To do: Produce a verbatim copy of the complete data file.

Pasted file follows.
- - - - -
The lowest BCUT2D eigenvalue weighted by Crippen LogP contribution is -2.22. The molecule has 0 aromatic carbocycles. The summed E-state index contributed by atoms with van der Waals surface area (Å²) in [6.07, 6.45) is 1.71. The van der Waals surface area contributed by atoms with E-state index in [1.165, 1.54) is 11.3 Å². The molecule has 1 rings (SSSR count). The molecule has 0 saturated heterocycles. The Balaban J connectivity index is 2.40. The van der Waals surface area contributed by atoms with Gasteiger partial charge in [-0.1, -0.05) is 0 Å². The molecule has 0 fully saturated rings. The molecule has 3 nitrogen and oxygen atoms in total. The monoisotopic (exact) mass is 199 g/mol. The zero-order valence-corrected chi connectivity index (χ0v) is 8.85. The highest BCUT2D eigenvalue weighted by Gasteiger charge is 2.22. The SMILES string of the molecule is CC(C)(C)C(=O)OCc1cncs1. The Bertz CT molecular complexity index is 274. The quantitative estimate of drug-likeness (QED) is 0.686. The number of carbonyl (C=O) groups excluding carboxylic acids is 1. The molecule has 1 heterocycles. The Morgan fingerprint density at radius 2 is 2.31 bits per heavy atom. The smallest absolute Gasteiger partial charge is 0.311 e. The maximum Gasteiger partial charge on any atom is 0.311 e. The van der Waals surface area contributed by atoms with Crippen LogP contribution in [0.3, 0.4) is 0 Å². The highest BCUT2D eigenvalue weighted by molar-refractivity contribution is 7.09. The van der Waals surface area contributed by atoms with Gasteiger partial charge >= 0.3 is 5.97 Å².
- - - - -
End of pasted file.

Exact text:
The lowest BCUT2D eigenvalue weighted by Crippen LogP contribution is -2.22. The molecule has 0 aromatic carbocycles. The summed E-state index contributed by atoms with van der Waals surface area (Å²) in [6.07, 6.45) is 1.71. The van der Waals surface area contributed by atoms with E-state index in [1.165, 1.54) is 11.3 Å². The molecule has 1 rings (SSSR count). The molecule has 0 saturated heterocycles. The Balaban J connectivity index is 2.40. The van der Waals surface area contributed by atoms with Gasteiger partial charge in [-0.1, -0.05) is 0 Å². The molecule has 0 fully saturated rings. The molecule has 3 nitrogen and oxygen atoms in total. The monoisotopic (exact) mass is 199 g/mol. The zero-order valence-corrected chi connectivity index (χ0v) is 8.85. The highest BCUT2D eigenvalue weighted by Gasteiger charge is 2.22. The SMILES string of the molecule is CC(C)(C)C(=O)OCc1cncs1. The Bertz CT molecular complexity index is 274. The quantitative estimate of drug-likeness (QED) is 0.686. The number of carbonyl (C=O) groups excluding carboxylic acids is 1. The molecule has 1 heterocycles. The Morgan fingerprint density at radius 2 is 2.31 bits per heavy atom. The smallest absolute Gasteiger partial charge is 0.311 e. The maximum Gasteiger partial charge on any atom is 0.311 e. The van der Waals surface area contributed by atoms with Crippen LogP contribution in [0.3, 0.4) is 0 Å². The highest BCUT2D eigenvalue weighted by molar-refractivity contribution is 7.09. The van der Waals surface area contributed by atoms with Gasteiger partial charge >= 0.3 is 5.97 Å².